Sborz entered the 2016 season as the 20th-ranked prospect in the Dodgers’ organization; a slightly depressed ranking due to the upper levels of their system being loaded with some baseball’s best prospects. I was able to get a look at Sborz on May 12th versus the Lancaster Jethawks, my first look at him since his College World Series appearances with Virginia in 2015. While his final line (9 H, 5 R, 4 ER, 6 Ks and 1 BB across 5. 2 IP) was pedestrian, it does not reflect how well he threw and the level of stuff that was on display. He had little help from his defense and at least five of the nine hits were off of weak contact; with three slow rollers for infield hits, a bleeder that snuck through a drawn-in infield and one broken bat flare that found outfield grass. The homer and two doubles he gave up were scalded, but, all-in-all, he deserved better.
Sborz boasts at least two potential plus offerings with his fastball and slider to go along with above-average future command. Nothing he throws is straight — his fastball gets tail to both sides and has some serious late hop in the strike-zone, and will also get some cut action to the glove side. He can really dial up some bore in on righties, as well. The slider has tight, ¾ depth and bites late; he is a little inconsistent with it now, as he will drop his elbow and get on the side of it at times, but it has the makings of a swing-and-miss pitch. He will mix in a curveball, but he used it sparingly this time out and it showed more as a variation of the slider.
His strong frame, athletic actions and compact delivery make it easy for him to repeat, and while he does have some effort and looks a bit deliberate at times, as he gains better feel for his rhythm I see things smoothing out. Not that they are the same pitcher, but with his body type and the efficiency of his actions, I see a little bit of Zack Greinke in there. Since the draft, there has been some industry discussion on whether or not Sborz should stay in the rotation or focus on becoming a back-end of the bullpen guy. For me, it hinges on his development of the changeup. He threw three on May 12 at 84 mph, but they lacked much action and he did not show feel. Should he be able to develop the pitch, it will give him something going away from lefties and I think he’ll have a real chance to be a solid middle-rotation guy. – Dave DeFreitas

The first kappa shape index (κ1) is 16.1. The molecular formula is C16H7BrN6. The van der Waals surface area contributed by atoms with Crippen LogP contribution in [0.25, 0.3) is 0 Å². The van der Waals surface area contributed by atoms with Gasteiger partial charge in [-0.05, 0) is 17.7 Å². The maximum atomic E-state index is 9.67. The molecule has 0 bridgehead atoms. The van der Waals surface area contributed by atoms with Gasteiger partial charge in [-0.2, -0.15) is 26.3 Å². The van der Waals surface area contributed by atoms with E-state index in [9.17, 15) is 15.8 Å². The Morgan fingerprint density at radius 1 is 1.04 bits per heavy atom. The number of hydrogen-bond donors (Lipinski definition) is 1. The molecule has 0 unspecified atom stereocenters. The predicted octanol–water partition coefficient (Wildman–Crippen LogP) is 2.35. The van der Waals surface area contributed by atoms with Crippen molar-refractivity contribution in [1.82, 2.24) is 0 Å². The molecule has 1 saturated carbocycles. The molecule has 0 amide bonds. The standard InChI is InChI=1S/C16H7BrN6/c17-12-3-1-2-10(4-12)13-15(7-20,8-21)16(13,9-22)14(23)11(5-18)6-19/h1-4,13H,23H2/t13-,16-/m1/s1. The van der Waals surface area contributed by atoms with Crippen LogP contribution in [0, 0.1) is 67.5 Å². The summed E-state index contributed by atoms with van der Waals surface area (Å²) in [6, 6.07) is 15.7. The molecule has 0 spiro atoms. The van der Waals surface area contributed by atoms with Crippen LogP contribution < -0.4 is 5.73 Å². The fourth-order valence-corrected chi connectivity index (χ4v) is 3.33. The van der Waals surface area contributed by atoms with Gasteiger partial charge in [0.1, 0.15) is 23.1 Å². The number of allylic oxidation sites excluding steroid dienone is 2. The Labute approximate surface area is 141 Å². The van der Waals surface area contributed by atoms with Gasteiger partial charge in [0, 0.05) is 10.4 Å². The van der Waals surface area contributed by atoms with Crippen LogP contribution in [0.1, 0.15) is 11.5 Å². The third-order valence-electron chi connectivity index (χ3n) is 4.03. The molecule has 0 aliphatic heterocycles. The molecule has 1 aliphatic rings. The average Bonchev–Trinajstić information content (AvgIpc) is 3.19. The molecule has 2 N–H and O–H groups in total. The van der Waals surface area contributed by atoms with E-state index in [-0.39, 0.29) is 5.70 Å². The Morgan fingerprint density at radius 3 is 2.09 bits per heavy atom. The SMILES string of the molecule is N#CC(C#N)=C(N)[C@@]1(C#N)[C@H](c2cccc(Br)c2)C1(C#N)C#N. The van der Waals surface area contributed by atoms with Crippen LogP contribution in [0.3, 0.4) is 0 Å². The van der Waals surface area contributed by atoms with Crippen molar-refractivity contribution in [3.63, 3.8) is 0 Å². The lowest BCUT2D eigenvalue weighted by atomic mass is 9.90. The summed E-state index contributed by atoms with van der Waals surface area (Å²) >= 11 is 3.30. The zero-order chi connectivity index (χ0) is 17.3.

This Week at 2080 Baseball…
- Dave DeFreitas and Mike Shubin launch their NPB Update Newsletter, covering the top talent from the Nippon Professional Baseball League, and previewing players who could make the jump to the major leagues in the next season or two.
News and Notes
- The Binghamton Mets are letting fans vote for their team name in 2017, and, well, you can imagine how that’s going. Check out the, shall we say, ‘unique’ choices here, courtesy of Cameron DeSilva at Fox Sports. This might not end well.
- Oft-injured Byron Buxton (OF, Twins) should be back on the field tonight (May 20) according to cbsports.com, after missing the last seven days with back spasms. Buxton is batting .301/.356/.494 in 20 games since being sent down to the minor leagues by the Twins on April 25th.
- Charlie Wilmoth of MLB Trade Rumors had an opportunity to sit down with Triple-A president Randy Mobley for an interview on the state of the game at that level. It’s worth a read.
- After being selected in the eighth round of the 2015 MLB Draft by Washington, Koda Glover (RHP, Nationals) was just assigned to Double-A Harrisburg (Eastern League), joining some of the best arms in the Nats’ farm system, says Chelsea Janes of the Washington Post.
- Jay Floyd of Phillies Nation has a nice profile of Dylan Cozens (OF, Phillies) , the on the 2012 second-round pick, and the reason for his hot start at Double-A Reading this year – including five homers in a recent 10-game span, which on its own is as many as he hit in 96 games at Class A Clearwater in 2015.